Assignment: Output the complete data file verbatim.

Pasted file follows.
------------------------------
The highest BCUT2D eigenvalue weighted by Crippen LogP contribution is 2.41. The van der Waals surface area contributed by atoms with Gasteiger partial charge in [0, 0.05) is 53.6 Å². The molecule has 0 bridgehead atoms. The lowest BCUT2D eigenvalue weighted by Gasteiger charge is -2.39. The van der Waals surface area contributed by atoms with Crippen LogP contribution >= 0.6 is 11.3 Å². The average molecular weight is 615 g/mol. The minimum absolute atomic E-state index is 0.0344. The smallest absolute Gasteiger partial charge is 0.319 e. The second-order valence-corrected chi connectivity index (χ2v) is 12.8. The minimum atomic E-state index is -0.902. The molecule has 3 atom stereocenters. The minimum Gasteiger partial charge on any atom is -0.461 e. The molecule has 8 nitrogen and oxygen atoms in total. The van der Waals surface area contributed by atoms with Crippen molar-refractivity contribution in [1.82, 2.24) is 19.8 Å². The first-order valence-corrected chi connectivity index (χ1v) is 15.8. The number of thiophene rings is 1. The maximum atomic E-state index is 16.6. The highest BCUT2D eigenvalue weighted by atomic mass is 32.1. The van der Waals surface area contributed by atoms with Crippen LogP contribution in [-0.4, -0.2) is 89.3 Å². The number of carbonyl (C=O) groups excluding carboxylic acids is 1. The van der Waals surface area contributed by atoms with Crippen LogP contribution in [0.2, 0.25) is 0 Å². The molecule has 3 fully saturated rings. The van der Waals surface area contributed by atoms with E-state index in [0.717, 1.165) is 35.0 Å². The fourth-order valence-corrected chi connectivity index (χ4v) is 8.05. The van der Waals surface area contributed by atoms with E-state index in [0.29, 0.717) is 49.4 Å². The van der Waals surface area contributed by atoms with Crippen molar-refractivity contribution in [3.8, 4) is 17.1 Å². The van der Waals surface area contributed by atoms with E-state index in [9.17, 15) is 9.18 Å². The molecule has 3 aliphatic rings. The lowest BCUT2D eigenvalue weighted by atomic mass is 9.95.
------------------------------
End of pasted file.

The highest BCUT2D eigenvalue weighted by Crippen LogP contribution is 2.41. The van der Waals surface area contributed by atoms with Gasteiger partial charge in [0, 0.05) is 53.6 Å². The molecule has 0 bridgehead atoms. The lowest BCUT2D eigenvalue weighted by Gasteiger charge is -2.39. The van der Waals surface area contributed by atoms with Crippen LogP contribution >= 0.6 is 11.3 Å². The average molecular weight is 615 g/mol. The minimum absolute atomic E-state index is 0.0344. The smallest absolute Gasteiger partial charge is 0.319 e. The second-order valence-corrected chi connectivity index (χ2v) is 12.8. The minimum atomic E-state index is -0.902. The molecule has 3 atom stereocenters. The minimum Gasteiger partial charge on any atom is -0.461 e. The molecule has 8 nitrogen and oxygen atoms in total. The van der Waals surface area contributed by atoms with Crippen molar-refractivity contribution in [1.82, 2.24) is 19.8 Å². The first-order valence-corrected chi connectivity index (χ1v) is 15.8. The number of thiophene rings is 1. The maximum atomic E-state index is 16.6. The highest BCUT2D eigenvalue weighted by atomic mass is 32.1. The van der Waals surface area contributed by atoms with Crippen LogP contribution in [-0.4, -0.2) is 89.3 Å². The number of carbonyl (C=O) groups excluding carboxylic acids is 1. The van der Waals surface area contributed by atoms with Crippen LogP contribution in [0.2, 0.25) is 0 Å². The molecule has 3 fully saturated rings. The van der Waals surface area contributed by atoms with E-state index in [0.717, 1.165) is 35.0 Å². The fourth-order valence-corrected chi connectivity index (χ4v) is 8.05. The van der Waals surface area contributed by atoms with E-state index in [0.29, 0.717) is 49.4 Å². The van der Waals surface area contributed by atoms with Crippen molar-refractivity contribution in [3.8, 4) is 17.1 Å². The van der Waals surface area contributed by atoms with E-state index in [9.17, 15) is 9.18 Å². The molecule has 3 aliphatic rings. The lowest BCUT2D eigenvalue weighted by atomic mass is 9.95.